When you take these five things and apply them to rest, you find your heart filled with the joy of the Spirit, open to the moving of God, deep into the word, aware of the need of those around you, and surrounded by the great, great love of God. There, you can rest.

My friend lent me a book entitled “We Neurotics.” It’s a story about an overworked man and some people he meets that help him see his humanity. In one chapter, he meets with a nun who begins to talk about how to rest.

“Mr. Dawes,” she said, solemnly and slowly, “you are but one among thousands in this very city who face the problem of curing themselves. We talk of people finding their feet, a ridiculous expression; the real task for most people is to find their souls. First step, you must learn to relax. And when I use the word ’relax’, I am, of course referring to therapeutic relaxation. I cannot help my children in the clinic until they are muscularly peaceful, so God needs a similar condition in the spiritual life.”  (We Neurotics, Bernard Basset, p 11)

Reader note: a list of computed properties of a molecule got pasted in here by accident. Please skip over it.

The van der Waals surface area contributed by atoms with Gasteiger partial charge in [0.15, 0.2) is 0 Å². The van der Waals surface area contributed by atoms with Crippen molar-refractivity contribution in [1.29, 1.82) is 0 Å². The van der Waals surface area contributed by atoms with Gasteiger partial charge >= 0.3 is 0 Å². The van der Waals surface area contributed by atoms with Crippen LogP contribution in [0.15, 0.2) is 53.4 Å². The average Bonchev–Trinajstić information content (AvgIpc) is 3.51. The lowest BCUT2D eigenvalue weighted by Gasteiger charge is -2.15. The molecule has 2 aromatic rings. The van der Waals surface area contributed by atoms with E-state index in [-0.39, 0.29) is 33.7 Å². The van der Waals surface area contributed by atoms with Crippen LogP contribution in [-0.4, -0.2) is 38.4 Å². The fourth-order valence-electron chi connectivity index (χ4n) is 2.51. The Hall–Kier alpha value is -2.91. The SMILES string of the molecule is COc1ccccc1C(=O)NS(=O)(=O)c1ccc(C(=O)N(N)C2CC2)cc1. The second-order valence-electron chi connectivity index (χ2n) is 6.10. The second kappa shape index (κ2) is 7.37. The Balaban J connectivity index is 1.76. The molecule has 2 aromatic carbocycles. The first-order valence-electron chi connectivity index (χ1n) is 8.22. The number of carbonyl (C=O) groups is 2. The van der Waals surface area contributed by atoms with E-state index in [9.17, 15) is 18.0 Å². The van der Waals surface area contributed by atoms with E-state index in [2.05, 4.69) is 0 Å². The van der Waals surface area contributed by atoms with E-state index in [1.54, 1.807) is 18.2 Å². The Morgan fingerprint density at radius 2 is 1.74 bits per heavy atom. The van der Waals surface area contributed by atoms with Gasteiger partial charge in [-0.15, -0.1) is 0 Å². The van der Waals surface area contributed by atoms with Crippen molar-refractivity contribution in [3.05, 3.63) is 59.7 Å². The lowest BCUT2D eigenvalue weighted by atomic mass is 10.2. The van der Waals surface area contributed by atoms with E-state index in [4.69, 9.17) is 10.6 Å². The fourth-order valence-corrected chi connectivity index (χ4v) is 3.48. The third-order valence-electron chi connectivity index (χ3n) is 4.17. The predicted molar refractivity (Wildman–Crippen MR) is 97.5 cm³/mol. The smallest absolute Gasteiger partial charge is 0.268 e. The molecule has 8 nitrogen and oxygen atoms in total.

Then she recommended. “Do not pray for, perhaps, a month, for God Himself is not at His best till we are relaxed.” Now, I’m not so sure about her suggestion, but I would say, coming hurried, frustrated, and too weary for communion hinders prayer. God wants us to draw aside, to take time, and fellowship to listen and draw strength.